50 Shades of Disappointment surround film’s casting
The moment most women have been waiting more than a year for has finally arrived and surprisingly they’re not too happy about it. Earlier this month, director Sam Taylor-Johnson announced that Charlie Hunnam and Dakota Johnson nabbed the coveted roles of Christian grey and Anastasia Steele. Hunnam’s most recognized for his roles in FX’s Sons of Anarchy, Pacific Rim and Johnson is the daughter of Melanie Griffith. The fans have been very vocal in letting them know just how disappointed they are, some fans even starting a petition. Hunnam and Johnson beat out names like Ryan Gosling, Ian Somerholder, Shailene Woodley and Alexis Bledel for the coveted roles. To some it seems like these two came out of the woodwork.
Everyone has an opinion. When asked what she thought of the Fifty Shades casting, sophomore Anna Glazer said, “ Personally, I think there were so many better options. And I get that they were trying to pick “new actors” but they just did a poor job and I’m not satisfied.” Satisfaction is a big part of why the casting news has been met with so much adversity. The books, while having an extremely sexual nature are the product of passion. Author E.L James, wrote “Fifty Shades” in response to the “Twilight” Saga. Basing some elements of her story loosely off of Bella and Edward. James took to twitter in response to the backlash saying, “ To all the supporters, lovers, and haters thank you so much for the passion that you have for this project. You rock. All of you”.
“Fifty Shades” is not the first book turned film to receive such negativity in response to there casting choices. Looking back on the early “Twilight” days many were against Robert Pattinson playing Edward Cullen.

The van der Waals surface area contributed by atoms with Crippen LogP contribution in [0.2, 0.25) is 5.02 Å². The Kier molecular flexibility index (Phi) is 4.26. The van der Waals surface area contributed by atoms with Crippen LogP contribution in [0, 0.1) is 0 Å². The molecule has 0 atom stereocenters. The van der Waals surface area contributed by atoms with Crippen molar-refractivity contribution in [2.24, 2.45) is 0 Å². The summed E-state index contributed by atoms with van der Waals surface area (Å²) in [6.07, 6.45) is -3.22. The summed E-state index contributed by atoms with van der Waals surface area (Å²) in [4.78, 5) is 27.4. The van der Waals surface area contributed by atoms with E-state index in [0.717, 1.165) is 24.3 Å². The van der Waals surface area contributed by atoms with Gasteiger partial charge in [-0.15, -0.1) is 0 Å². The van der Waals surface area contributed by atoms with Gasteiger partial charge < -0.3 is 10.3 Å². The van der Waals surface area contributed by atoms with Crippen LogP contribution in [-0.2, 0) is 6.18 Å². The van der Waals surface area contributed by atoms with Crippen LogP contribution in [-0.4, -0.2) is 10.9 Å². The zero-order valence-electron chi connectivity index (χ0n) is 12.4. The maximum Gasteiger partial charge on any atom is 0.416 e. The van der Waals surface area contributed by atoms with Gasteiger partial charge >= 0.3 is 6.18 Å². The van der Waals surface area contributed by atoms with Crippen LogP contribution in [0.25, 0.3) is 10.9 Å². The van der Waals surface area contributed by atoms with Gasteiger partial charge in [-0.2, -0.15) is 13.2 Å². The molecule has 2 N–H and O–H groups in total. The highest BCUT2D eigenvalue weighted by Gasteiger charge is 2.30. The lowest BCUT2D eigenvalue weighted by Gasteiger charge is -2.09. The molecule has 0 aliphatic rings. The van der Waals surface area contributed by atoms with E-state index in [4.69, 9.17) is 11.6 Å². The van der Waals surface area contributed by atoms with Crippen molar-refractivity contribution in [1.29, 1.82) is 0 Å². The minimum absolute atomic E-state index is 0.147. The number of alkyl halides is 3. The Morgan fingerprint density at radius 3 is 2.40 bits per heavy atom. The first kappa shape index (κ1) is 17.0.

Often the problem with literature is that the reader’s imagination conjures up a face and an image for a character based on their description and once that is brought to film, the actor can become disappointing in comparison. Making it hard for anyone to ever be truly satisfied with the directors choices. Producer Dan Brunetti also responded to the backlash saying “ There is a lot that goes into casting that isn’t just looks. Talent, availability, their desire to do it, chemistry with other actors, etc.
In reality, actors do have to be willing. With the movie likely to receive an NC-17 rating, the actors have to be prepared to have everything on display. Following the announcement of his casting, Hunnam when questioned in an interview with the Guardian about his comfort with playing the part of Grey said “I starred in the British Channel Four miniseries Queer as Folk, where I played a young, gay character, and there were some incredible, explicit sex scenes on that show. … Now I am 16 years older and more mature so I don’t anticipate them being too much of a problem. It’s like anything else, just an exciting challenge.”
And with a film as graphic and passionate as “Fifty Shades,” chemistry is everything. Anyone can dye their hair or wear contacts to physically be more like the main characters, Christian and Ana, but if the actors lacked believable chemistry the movie adaptation would be finished before it started. Maybe if Hunnam and Johnson have undeniable chemistry there’s hope. When asked if chemistry or looks was more important, sophomore Katie Horan said, “I mean he’s no Christian Bale, but if he can at least act like Christen Grey